The prior research of others was used to identify a relationship between abuse and South Carolina juvenile delinquents. As mentioned before being abused does not ensure a life of delinquency. However it was hypothesized that it increases the chances of a delinquent, anti-social lifestyle. There was sufficient research done on this topic to ensure an adequate representation of juvenile delinquents in South Carolina.
As previously mentioned the findings were synonymous with the hypothesis. Although there was not significant research concerning South Carolina, but the increasing rates of detention centers in this state indicate that there is a relationship between juvenile delinquents and an abusive history. Also, previously mentioned, educational neglect is another form of abuse that can affect a child traumatically (physically, emotionally). According to www.uschamber.com is given a “C” for its school management. Usachamber.com (2009) says that South Carolina does an average job managing its schools in a way that encourages thoughtful innovation. The state has solid academic standards and sanctions low-performing schools. However, 92% of teachers report that routine duties and paperwork interfere with teaching. The state of South Carolina’s academic standing indicates that many children are being educationally neglected, and as a result being further abused emotionally and physically. This easily leads to truancy among other delinquent acts. From these findings one could only conclude that as long as delinquency is an issue abuse will always be a possible determining factor. However this relationship appears to not only be a South Carolina issue but an issue across the globe. One could infer that in areas such as, South Carolina where delinquency is an issue it is more likely to experience more cases of abuse.
The issue with abuse is that it cannot be treated if it’s not reported. Many times children are less likely to report there abuse. For many juveniles, by the time that the issue is identified delinquency has already become a part of their lifestyle. Many abused youth participate in delinquent acts to avoid an abusive home-life. So instead of participating in negative after-school activities, positive ones seem to be a more appropriate alternative. The South Carolina Department of Juvenile Justice (DJJ) has implemented the Teen After-School Center Program (TASC) for juveniles to participate in. This program has been jointly funded since 2004 by DJJ and the Legislative Black Caucus. Teen After-School Centers are daily after school programs that are based in local churches, community centers, and other public buildings; and staffed by local volunteers. These programs are aimed to reach “at-risk” juveniles between the ages of twelve and seventeen. TASC’s are open weekdays after school and in the summer. The goals of this program are to better school attendance, improve grades, for kids to get an appreciation for their community, for kids to become role-models within the community, and to instill the knowledge that all goals can be acquired. Students who participate in extracurricular activities have better grades, feel greater attachment to school, have lower truancy rates and reach higher levels of achievement in college, as documented by a 17-year study followed 1,800 sixth-graders in ten Michigan schools through high school and college (Extra Benefits Tied to Extracurriculars,” Education Week, 2000). For abused youth participating in programs like this may be very beneficial.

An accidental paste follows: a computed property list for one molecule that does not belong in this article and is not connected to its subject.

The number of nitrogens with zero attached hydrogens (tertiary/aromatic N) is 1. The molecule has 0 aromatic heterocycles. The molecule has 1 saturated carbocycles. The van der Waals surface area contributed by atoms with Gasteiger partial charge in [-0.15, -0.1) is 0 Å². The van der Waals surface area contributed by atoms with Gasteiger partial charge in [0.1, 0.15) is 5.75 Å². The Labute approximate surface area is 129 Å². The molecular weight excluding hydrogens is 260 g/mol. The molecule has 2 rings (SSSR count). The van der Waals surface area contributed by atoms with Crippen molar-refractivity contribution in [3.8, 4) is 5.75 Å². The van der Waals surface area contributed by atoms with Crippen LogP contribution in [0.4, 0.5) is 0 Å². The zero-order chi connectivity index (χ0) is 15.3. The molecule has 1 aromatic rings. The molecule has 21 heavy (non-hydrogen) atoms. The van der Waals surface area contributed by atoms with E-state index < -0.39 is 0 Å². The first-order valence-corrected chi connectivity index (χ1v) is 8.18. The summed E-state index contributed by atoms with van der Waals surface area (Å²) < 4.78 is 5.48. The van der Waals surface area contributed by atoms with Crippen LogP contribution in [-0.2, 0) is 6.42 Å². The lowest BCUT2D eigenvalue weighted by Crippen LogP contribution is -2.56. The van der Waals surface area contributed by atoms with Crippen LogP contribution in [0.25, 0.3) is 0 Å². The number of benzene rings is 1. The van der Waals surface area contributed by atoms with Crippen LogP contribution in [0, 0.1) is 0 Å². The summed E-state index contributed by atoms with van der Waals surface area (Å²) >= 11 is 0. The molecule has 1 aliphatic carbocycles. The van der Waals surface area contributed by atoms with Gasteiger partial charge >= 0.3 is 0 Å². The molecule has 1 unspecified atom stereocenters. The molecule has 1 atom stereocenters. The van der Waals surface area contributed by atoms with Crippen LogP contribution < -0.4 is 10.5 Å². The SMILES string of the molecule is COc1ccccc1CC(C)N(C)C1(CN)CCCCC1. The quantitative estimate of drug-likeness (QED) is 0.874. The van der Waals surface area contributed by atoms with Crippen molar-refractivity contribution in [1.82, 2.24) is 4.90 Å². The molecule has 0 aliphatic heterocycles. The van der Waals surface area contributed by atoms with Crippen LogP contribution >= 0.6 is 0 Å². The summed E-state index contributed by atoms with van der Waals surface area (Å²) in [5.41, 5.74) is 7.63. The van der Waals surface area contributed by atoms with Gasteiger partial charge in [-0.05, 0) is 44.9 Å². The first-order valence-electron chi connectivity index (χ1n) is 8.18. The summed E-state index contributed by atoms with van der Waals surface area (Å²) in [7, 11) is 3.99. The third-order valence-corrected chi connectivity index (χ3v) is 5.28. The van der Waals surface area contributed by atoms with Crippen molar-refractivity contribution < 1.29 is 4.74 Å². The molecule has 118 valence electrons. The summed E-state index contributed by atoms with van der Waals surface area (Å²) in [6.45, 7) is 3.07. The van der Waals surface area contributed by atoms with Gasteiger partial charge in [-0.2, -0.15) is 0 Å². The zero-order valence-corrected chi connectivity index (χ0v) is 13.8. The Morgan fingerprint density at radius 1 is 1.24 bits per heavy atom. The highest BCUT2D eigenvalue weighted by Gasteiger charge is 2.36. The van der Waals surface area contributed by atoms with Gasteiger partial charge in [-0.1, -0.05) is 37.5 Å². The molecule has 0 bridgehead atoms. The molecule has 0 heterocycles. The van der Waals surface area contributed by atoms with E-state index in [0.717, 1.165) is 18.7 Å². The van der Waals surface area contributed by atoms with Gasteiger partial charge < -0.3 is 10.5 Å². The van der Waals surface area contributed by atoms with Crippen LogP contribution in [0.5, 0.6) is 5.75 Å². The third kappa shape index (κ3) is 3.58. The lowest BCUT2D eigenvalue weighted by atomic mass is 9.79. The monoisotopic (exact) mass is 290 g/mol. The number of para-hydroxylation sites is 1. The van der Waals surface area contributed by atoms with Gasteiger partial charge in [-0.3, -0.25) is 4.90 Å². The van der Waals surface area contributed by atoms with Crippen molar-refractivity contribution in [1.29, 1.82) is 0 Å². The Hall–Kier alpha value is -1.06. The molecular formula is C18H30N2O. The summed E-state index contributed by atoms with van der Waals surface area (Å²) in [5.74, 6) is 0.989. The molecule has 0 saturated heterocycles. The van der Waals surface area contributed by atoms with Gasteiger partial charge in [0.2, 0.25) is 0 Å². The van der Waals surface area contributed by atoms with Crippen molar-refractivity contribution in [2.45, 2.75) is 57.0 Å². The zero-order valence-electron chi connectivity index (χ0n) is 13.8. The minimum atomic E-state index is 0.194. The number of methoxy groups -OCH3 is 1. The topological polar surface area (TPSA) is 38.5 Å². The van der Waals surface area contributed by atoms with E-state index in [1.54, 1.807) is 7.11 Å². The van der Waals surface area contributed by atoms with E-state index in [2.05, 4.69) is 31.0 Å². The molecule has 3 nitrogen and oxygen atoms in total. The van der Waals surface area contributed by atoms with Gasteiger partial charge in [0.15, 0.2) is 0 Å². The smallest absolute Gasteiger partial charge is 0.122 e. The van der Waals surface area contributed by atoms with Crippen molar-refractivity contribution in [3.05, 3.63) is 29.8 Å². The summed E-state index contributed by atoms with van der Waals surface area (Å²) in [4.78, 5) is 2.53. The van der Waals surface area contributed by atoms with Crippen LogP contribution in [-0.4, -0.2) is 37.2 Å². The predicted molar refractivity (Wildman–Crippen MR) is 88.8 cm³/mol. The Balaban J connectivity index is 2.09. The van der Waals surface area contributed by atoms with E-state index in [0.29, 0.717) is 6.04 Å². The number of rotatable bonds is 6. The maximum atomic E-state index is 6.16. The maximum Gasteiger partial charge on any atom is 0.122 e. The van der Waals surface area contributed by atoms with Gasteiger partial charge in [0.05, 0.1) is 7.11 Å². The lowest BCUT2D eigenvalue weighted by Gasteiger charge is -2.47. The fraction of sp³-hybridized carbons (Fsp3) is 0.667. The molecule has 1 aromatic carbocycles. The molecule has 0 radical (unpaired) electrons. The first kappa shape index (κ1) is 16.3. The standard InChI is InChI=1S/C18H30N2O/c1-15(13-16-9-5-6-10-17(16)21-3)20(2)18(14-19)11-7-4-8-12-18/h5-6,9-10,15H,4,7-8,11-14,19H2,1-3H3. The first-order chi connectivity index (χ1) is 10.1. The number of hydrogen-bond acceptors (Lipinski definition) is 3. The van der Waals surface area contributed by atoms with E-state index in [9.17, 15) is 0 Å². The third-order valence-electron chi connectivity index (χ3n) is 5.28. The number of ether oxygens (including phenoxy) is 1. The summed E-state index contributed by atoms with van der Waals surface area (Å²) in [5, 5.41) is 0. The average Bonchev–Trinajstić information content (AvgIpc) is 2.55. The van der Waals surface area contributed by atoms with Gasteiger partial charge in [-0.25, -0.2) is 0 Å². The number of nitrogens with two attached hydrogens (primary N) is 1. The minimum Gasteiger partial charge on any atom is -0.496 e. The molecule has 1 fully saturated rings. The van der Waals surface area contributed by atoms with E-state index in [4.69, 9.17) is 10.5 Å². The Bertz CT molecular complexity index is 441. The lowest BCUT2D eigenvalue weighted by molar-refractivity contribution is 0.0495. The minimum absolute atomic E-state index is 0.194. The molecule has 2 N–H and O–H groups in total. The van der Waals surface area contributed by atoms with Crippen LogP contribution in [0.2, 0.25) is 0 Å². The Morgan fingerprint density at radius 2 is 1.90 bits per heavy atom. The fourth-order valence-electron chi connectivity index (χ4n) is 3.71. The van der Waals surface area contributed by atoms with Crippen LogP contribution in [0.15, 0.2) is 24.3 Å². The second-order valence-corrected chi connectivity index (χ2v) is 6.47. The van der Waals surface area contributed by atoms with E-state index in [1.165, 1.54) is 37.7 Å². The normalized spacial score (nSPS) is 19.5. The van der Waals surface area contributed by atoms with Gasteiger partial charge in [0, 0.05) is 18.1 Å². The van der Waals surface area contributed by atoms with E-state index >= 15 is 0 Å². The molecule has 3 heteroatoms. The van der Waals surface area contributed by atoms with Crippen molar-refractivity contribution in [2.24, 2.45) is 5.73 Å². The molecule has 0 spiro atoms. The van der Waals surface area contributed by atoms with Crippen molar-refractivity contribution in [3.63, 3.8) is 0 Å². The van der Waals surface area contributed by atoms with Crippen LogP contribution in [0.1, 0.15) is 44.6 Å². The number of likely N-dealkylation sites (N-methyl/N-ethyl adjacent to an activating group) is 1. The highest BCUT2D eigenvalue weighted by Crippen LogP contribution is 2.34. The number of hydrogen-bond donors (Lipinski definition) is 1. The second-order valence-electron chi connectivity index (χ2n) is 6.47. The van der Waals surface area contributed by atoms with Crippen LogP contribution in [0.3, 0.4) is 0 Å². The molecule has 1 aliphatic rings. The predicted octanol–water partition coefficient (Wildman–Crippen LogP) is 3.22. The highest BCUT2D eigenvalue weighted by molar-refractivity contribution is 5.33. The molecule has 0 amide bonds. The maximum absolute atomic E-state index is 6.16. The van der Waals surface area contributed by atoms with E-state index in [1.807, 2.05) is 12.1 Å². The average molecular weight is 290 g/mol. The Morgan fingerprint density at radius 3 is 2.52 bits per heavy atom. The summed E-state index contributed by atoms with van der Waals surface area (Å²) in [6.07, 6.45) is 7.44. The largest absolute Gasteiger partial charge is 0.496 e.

Another organization working to help abused youth is the South Carolina Network of Children’s Advocacy Centers (NCAC). The Network of Children’s Advocacy Centers is the South Carolina state chapter of the National Children’s Alliance, one of thirty-eight state chapters in the United States. This organization works to ensure that every child in South Carolina suspected of being abused receives services. A Children’s Advocacy center is a child-focused community-oriented, facility-based program in which representatives from many disciplines meet to discuss and make recommendations about the investigation, safety, treatment and prosecution of child abuse cases. There are CAC’s located in Columbia, Spartanburg, Florence, Charleston, Greenville, Aiken, Sumter, etc.
Abused youth need assistance to deal with their trauma or they may continue being delinquent. More individuals or bystanders need to report the abuse of child to the authorities. When the problem is identified only then can the child be offered the necessary counseling to deal with their abuse. After-school programs, neighborhood youth programs, and counseling/therapy programs are considered ideal to help rehabilitate delinquent youths. With detention center populations increasing in South Carolina more accessible, creative programs could aid in decreasing youth crimes.